When Mr. Jarvis denied that waiver request, PEER maintains that "Ramos and Vela implemented a new strategy. If lands deemed eligible for wilderness stand in the way of their pending ORV decision, they would simply reanalyze the lands. They conducted a quick re-analysis. Vela submitted the re-analysis to the Director on April 20, 2010. Deputy Director Dan Wenk approved it on May 12, 2010."
When reached last week, Superintendent Ramos said he hadn't yet had time to fully review PEER's allegations. He maintained, however, that the reduction of "wilderness eligible" acres in the Addition lands from more than 111,000 identified in 2009 to 47,067 acres was the result of park staff taking into consideration more than 17,000 comments submitted on the draft version of the Addition lands management plan.
“I don’t know what they mean by that," he replied when asked about PEER's contention that he and his staff reclassified wilderness-quality lands. "I believe that they’re claiming that we have somehow violated the Data Quality Act of 2000. And we will have to take a look at their complaint, and respond to them accordingly after we review it.
"With regards to the determination that was issued as part of this release of the final EIS most recently, we put out the draft of the document last year," Superintendent Ramos said. "And through the fall we engaged in pretty intensive -- and believe me, intensive civic engagement -- we went on tour down here in southern Florida, had public meetings, we held wilderness hearings that were presided over by a hearing official, we accepted and carefully considered about 17,000 comments.
“And as a result of all of that civic engagement and interaction that we had with the community at large, all sides, we then made some adjustments and revisions to the plan that was just released."
PEER's contention that the final plan was concocted out of public review and input couldn't be further from the truth, the superintendent went on.
"We have acted in a very, very inclusive manner for the 11 years that it has taken us to get to where we’re at," he said. "If we did this for 11 more years I think that people would still be as polarized as they are today. ... I believe that we have heard every single perspective that is out there and carefully considered it."
PEER last week filed a complaint (attached below) with the Park Service "charging that the Big Cypress wilderness reanalysis violates the Data Quality Act which requires materials distributed or relied upon by federal agencies be accurate, reliable and in compliance with law and policy."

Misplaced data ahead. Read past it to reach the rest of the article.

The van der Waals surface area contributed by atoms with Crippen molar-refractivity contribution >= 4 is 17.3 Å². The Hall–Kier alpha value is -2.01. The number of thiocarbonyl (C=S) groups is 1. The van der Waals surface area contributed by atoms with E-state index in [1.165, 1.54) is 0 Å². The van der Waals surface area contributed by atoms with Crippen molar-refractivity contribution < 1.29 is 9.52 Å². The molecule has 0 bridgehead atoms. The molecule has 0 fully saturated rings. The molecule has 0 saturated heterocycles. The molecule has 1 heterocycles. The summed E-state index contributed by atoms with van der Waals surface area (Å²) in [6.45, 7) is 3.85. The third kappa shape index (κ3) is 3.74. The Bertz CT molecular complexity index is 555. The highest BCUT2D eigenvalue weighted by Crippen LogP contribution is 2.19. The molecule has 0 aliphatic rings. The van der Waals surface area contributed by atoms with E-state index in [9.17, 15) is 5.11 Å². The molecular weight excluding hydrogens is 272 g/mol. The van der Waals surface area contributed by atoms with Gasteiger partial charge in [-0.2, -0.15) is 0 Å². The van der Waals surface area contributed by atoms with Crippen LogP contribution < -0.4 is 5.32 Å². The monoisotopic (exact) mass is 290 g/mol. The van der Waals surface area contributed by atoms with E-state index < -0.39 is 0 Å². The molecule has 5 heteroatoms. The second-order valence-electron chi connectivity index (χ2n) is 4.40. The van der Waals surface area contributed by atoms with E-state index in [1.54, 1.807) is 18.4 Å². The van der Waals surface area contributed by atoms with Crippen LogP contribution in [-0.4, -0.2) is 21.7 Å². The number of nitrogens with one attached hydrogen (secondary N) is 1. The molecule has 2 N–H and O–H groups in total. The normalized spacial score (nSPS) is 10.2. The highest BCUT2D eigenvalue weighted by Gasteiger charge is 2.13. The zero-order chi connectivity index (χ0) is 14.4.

In that complaint the organization contends that "Park Service officials violated NPS Management Policies governing wilderness eligibility assessments and employed standards wildly inconsistent from those employed by both NPS and other federal land management agencies. PEER is demanding that the reanalysis be withdrawn and the 2009 wilderness assessment is reinstated or that a new, peer-reviewed assessment be performed."
“This transparent land-management gerrymandering does not pass the laugh test,” said Mr. Ruch. “It is no coincidence that the 40,000 acres formerly suitable for wilderness are now suitable only for ORV trails.”
As to the plan's impact on Florida panthers, Superintendent Ramos disagrees that it will be detrimental to their future.
"I agree that we all collectively need to be responsible to do what needs to be done to protect the panther, and to get it to its recovery so that it can be delisted," he said. "It’s a very special species that plays an important role in the Big Cypress and also in the greater Everglades."
Specific to the preserve's role in panther preservation, Superintendent Ramos said Big Cypress has reached its capacity for the animals.
"... every room is taken here at Big Cypress when it comes to panthers. We have a significant amount of panthers living at Big Cypress. They have been living here despite the fact that there is hunting and there is ORV use and there is oil and gas activities taken place," he said. "What concerns me the most is -- and I think we need to be paying more attention to -- is our success in working with private land owners outside of public lands in coming together to provide corridors and otherwise methods for us to allow the panther to have habitat to use successfully outside of the public lands, managed either by the state, local or federal government.”
The final ORV management plan for the Addition lands currently is awaiting final approval by the regional office. You can view the document at this site.